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Drug Maker Requests Taxol Case Intervention

Patents: Bristol-Myers could lose $2 billion in sales with release of generic version of cancer drug.

September 12, 2000|JERRY HIRSCH | TIMES STAFF WRITER

Bristol-Myers Squibb Co. opened a second front Monday in its effort to maintain a monopoly over sales of the cancer-fighting drug Taxol, asking a New York court to intervene in a case in which the giant pharmaceutical company faced an unfavorable ruling from the U.S. District Court in Los Angeles last week.

Bristol-Myers, which sells about $1 billion of Taxol annually in the U.S., asked the Southern District Court of New York to settle a dispute over whether a patent that American BioScience Inc. of Santa Monica claims covers certain dosages of Taxol should be listed in a federal registry of Taxol patents maintained by Bristol-Myers.

Bristol-Myers also said it had re-listed the American BioScience patent in the registry even though Judge William Matthew Byrne Jr. last week ordered Bristol-Myers to remove the patent.

Such a listing could block sales of a generic form of Taxol by Miami-based Ivax Corp. for up to 30 months while conflicting patent claims are litigated. The delay could give Bristol-Myers more than $2 billion of unhindered Taxol sales. Analysts expect the price of Taxol to drop rapidly after the Ivax version hits the market. It is used to treat breast and ovarian cancer.

Bristol-Myers said in a statement that its moves will "preserve the rights of the parties involved until the New York court determines Bristol-Myers Squibb's obligations in this matter."

The patent re-listing came as Federal Trade Commission investigators prepared subpoenas in a probe of whether Bristol-Myers and American BioScience have conspired to prop up the price of Taxol.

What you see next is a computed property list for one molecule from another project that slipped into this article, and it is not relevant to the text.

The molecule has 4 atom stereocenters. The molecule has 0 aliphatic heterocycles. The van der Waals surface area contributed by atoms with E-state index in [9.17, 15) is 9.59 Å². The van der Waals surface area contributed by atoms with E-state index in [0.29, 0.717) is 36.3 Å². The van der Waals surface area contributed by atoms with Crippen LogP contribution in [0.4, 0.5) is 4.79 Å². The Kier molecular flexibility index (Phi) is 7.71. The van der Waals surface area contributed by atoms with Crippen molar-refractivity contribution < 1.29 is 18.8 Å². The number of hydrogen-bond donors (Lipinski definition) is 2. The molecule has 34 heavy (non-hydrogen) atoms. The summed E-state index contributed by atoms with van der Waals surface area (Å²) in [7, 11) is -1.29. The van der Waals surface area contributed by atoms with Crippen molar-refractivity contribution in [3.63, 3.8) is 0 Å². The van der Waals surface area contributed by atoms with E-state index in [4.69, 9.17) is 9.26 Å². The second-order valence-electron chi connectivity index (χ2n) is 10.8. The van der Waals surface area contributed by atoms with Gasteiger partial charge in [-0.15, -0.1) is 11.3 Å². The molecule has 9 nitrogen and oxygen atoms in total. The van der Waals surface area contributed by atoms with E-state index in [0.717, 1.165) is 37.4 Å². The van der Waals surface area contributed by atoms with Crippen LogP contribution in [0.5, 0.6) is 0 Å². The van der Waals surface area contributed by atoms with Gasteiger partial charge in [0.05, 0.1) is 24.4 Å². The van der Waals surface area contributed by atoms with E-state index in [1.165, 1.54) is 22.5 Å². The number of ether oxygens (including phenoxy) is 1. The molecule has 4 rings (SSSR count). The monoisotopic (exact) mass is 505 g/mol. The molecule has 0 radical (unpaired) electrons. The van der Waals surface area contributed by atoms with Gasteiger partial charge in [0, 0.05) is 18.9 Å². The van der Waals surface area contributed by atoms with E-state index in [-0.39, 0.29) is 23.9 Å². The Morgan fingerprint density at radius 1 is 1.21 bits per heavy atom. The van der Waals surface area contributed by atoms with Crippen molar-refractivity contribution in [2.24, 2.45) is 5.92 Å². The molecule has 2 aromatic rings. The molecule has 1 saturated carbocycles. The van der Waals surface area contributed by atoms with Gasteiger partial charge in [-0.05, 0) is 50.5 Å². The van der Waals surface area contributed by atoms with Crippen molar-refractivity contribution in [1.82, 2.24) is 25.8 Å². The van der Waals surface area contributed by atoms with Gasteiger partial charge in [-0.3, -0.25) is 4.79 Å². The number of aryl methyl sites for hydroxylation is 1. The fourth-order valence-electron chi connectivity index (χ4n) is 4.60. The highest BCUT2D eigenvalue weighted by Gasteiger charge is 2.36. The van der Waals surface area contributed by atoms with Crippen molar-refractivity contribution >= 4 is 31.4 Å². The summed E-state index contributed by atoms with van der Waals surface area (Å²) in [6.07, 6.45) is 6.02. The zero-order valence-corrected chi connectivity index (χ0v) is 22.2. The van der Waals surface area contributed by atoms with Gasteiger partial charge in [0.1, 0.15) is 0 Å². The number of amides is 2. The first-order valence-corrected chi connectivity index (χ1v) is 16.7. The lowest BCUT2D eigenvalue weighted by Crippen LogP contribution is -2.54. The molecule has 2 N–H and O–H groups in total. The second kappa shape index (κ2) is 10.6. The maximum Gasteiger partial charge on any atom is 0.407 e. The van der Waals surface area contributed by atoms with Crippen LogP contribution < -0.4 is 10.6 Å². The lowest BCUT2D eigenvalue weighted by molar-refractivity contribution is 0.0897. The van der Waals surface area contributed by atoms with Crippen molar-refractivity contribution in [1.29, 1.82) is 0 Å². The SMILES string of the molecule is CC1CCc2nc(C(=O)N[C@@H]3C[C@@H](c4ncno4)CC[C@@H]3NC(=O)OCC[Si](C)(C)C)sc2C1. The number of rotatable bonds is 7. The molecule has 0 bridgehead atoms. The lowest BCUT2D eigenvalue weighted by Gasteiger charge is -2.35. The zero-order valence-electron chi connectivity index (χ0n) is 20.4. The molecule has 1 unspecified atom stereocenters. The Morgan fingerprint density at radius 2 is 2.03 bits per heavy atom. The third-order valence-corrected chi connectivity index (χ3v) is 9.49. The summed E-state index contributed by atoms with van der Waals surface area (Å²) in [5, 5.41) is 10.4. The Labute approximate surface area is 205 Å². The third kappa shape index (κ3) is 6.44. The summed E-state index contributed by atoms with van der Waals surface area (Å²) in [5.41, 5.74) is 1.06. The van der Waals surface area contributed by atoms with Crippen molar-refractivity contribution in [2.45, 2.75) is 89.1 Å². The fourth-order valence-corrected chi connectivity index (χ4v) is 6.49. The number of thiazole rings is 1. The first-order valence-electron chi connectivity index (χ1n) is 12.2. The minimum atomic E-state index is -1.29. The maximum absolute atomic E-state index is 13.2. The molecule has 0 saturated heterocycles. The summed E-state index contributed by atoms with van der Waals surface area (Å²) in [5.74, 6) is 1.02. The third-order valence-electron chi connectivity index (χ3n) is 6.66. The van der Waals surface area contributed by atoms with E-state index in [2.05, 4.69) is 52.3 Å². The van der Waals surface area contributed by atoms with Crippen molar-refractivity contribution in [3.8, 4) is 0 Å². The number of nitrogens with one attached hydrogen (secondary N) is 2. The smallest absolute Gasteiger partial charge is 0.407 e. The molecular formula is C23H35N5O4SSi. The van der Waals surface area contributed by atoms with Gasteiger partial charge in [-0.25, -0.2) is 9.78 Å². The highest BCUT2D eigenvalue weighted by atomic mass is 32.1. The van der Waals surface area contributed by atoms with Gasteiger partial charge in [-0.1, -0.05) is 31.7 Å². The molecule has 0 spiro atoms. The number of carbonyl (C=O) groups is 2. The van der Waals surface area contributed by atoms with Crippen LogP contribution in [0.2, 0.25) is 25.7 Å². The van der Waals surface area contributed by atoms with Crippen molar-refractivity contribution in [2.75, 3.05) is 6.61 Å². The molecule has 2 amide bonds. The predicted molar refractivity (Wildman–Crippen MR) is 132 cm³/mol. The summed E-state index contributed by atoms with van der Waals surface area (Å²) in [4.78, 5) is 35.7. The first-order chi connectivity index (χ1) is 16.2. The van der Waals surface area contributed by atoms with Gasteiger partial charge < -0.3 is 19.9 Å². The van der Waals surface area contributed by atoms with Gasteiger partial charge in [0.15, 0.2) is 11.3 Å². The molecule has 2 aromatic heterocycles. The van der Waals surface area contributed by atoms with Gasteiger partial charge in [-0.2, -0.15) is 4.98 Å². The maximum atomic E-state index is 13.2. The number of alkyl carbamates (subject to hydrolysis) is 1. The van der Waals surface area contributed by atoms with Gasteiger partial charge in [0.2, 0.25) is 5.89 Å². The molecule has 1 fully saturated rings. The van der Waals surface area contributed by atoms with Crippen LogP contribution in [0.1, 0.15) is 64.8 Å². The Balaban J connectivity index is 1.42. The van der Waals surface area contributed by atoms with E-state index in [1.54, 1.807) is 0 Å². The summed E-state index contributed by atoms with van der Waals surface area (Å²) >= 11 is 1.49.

Also Monday, Ivax asked the Los Angeles court to hold American BioScience in contempt of court for ignoring the court order to remove its Taxol-related patent from the registry.

Instead of removing its patent, American BioScience sued Ivax for patent infringement. One target of the FTC probe is a proposed agreement between Bristol-Myers and American BioScience settling patent issues and establishing a licensing arrangement. Another focus of the investigation is the timing of the American BioScience patent, which came Aug. 1, just as Ivax was readying its drug for the market.

"Do these facts look suspicious enough to warrant an FTC investigation? The answer is yes," said Melvin Orlans, special litigation counsel with the FTC.

Ivax executives expressed continued frustration over the obstacles the company faces to produce a generic Taxol. The company already successfully defended a patent infringement lawsuit brought by Bristol-Myers but the litigation delayed Ivax sales by 30 months.

"The extent to which efforts have been undertaken to preserve Bristol-Myers' monopoly over Taxol, a drug discovered by the federal government with millions of taxpayer dollars, has reached a new level," said Neil Flanzraich, president of Ivax.

Flanzraich questioned why American BioScience did not file a patent infringement lawsuit against Bristol-Myers--which is actually selling the drug--rather than Ivax, which is still awaiting final federal approval to start marketing its version.

American BioScience attorney Joseph Coyne Jr. said the company will also sue Bristol-Myers if the two parties fail to reach a licensing pact.

Meanwhile, American BioScience appealed Byrne's ruling last week to the the U.S. 9th Circuit Court of Appeals.

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